Chronicle of the Middle East and North Africa

The Wahhabis and the rise of the Saudi state

In the middle of the eighteenth century, a religious scholar named Muhammad bin Abd al-Wahhab began preaching reform of Islam in the Nejd, the central part of the Arabian Peninsula. He and his followers called themselves al-Muwahhidun “those who profess the unity of God,” although outsiders referred to the movement as al-Wahhabiya and its followers as Wahhabis.

Map of the Ottoman Empire and Arabian Peninsula. Drawn by Robert de Vaugondy in 1753 and published in the 1757 issue of his Atlas Universal. Vaugondy employs all the latest geographical information of the time incorporating both French and transliterations of Arabic place names. A highly decorative title cartouche showing an Ottoman prince appears in the lower left quadrant. Five distance scales are in the lower right. Source: Wikimedia Commons/Geographicus Rare Antique Maps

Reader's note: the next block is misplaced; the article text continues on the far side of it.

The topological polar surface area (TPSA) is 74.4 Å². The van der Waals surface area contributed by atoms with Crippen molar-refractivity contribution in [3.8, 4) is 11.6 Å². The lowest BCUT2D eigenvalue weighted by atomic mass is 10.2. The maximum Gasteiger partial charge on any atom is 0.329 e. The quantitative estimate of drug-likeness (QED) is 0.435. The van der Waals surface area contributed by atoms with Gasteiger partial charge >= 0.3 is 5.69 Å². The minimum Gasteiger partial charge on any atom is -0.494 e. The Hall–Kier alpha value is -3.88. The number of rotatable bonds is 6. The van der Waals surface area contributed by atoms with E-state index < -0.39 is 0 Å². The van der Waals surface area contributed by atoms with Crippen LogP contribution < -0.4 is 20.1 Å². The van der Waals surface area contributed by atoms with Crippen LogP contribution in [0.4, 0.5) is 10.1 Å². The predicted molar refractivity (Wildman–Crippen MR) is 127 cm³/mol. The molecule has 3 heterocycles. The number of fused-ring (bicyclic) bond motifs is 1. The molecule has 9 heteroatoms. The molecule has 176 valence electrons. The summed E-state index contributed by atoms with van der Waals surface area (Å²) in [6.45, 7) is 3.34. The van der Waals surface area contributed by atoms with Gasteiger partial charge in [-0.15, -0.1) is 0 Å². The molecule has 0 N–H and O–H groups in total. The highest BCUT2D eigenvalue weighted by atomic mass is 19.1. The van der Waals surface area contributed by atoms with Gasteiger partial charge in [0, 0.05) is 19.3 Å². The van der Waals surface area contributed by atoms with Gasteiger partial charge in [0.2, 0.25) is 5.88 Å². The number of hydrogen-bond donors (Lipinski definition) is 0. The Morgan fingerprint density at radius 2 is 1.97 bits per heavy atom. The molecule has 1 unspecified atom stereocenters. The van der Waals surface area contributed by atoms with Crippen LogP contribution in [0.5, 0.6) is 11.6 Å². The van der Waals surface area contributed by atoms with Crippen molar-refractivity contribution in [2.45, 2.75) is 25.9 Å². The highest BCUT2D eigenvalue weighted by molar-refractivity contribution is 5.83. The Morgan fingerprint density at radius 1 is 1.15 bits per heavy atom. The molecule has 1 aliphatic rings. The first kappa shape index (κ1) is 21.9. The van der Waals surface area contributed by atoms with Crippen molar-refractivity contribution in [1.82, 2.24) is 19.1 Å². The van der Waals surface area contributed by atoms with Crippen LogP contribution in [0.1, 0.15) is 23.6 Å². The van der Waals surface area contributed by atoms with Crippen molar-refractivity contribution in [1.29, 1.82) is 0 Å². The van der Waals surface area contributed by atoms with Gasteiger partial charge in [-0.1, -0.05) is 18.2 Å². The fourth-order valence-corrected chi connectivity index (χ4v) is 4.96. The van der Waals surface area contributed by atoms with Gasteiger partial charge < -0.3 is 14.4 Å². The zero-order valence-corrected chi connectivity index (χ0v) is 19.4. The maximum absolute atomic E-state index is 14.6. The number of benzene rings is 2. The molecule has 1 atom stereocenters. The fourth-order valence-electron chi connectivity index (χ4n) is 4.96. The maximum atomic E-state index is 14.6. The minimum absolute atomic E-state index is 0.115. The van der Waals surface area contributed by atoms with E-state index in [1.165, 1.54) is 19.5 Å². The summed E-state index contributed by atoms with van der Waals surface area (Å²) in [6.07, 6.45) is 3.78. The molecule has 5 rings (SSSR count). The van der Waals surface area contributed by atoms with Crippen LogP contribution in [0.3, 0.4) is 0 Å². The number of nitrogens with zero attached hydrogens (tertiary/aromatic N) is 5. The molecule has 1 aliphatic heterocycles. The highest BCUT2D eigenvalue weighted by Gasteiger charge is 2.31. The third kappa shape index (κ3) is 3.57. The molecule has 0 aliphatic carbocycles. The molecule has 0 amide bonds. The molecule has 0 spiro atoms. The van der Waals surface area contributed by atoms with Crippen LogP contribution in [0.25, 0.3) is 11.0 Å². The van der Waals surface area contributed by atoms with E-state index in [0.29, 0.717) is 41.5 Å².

Ibn Abd al-Wahhab radically criticised the religious behaviour of Muslims at the time. He contrasted the concept of tawhid, the profession of the unity of God, with shirk, the association of human qualities with God, which was forbidden in Islam.

Tawhid, he said, went far beyond simply the public assertion that God is the sole almighty creator. He believed that Muslims should build their belief and lives only around him, which meant avoiding anything that could lead to devotion to human beings.